USAID announced that it is investing $4 million into eight African solar start-ups through a competition called Scaling off-Grid Energy: Grand Challenge for Development. USAID’s commitment will provide 120,000 homes in off-grid communities across Africa with solar power.
The awards will fund the companies that are testing forward-thinking business models to help expand existing African solar markets, improve distribution of electric generation resources and decrease energy costs for customers.
The Grand Challenge for Development is initially focussing on existing residential solar markets. It is a $36 million initiative by Power Africa, United Kingdom’s Department of International Development and the Shell Foundation to bring together entrepreneurs and investors to connect 20 million households in sub-Saharan Africa with renewable and affordable electricity by 2030.
"With aligned partners like Microsoft, Acumen, and the United Nations Foundation who are investing in or supporting the off-grid solar sector, we can accelerate the growth of the household solar sector in Africa," said Power Africa Coordinator Andrew Herscowitz.
"The Grand Challenge for Development is designed to support innovators like these eight companies who are scaling up their inventions. The options for powering your home and business are changing, and these types of innovations will create opportunities to transform the power sector in homes across the planet," Herscowitz said.
The eight start-ups hail from Uganda, Ghana, Kenya and Zambia and were awarded funds through USAID’s Global Development Lab. Applicants to the competition were evaluated based on cost effectiveness, evidence of success through data collection and proposals to up-scale projects if proven effective.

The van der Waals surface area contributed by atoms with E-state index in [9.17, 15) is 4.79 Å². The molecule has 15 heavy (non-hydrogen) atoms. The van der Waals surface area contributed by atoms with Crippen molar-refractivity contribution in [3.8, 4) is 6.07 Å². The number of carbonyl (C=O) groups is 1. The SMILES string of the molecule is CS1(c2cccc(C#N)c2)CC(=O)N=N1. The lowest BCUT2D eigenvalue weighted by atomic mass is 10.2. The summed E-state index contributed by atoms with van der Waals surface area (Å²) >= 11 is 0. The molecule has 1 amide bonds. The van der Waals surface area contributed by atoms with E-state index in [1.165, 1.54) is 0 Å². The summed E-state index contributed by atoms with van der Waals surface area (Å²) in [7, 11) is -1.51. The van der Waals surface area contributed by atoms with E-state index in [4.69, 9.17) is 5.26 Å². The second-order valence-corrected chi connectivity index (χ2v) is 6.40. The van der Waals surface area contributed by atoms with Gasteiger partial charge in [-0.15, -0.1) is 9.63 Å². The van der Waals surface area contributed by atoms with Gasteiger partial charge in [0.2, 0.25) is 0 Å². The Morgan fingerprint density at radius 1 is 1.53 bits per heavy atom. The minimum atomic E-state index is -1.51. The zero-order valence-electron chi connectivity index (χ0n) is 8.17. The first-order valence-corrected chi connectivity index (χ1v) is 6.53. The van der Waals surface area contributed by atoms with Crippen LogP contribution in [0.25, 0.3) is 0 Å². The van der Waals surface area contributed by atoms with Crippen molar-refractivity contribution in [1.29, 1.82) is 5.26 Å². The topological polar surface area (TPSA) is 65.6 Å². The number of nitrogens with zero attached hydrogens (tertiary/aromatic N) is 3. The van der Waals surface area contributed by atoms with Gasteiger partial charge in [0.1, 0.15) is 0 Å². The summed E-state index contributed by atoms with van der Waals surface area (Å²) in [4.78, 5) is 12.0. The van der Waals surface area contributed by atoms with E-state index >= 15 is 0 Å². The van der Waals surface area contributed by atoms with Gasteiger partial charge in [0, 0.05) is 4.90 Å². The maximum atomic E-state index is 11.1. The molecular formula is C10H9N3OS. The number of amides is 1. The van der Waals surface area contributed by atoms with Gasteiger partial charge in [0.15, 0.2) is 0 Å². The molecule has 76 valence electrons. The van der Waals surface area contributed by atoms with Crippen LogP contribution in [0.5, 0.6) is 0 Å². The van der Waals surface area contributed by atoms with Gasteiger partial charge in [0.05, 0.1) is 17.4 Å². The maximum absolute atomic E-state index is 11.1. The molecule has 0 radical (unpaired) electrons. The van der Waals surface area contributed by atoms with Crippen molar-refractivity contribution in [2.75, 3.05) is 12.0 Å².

The opportunity in the off-grid solar market is large. It could reach $3.1 billion by 2030, benefitting an increasing number of the 1.2 billion people in the world that do not have access to electricity, according to a report published by the World Bank Group’s Lighting Global and Bloomberg New Energy Finance.
Innovative business models and cooperative investment agreements continue to expand Africa’s electric generation capacity and solve challenges of off-grid solar markets. For instance, in pay-as-you-go (PAYG) solar systems have been implemented by at least 20 companies, like the Greenlight Planet project operating in Nigeria and Uganda that received funding through this offering, are expanding sales of low-cost solar home solutions through state of the art pay-as-you-go technology and deep distribution networks. that enable customers to purchase a solar kit without having to invest large amounts of capital. Additionally, the World Bank’s International Finance Corporation (IFC) announced this August the launch of a web portal to expedite mini solar producing electric grids in Tanzania that will enable 9.1 million people access to electricity.Tweet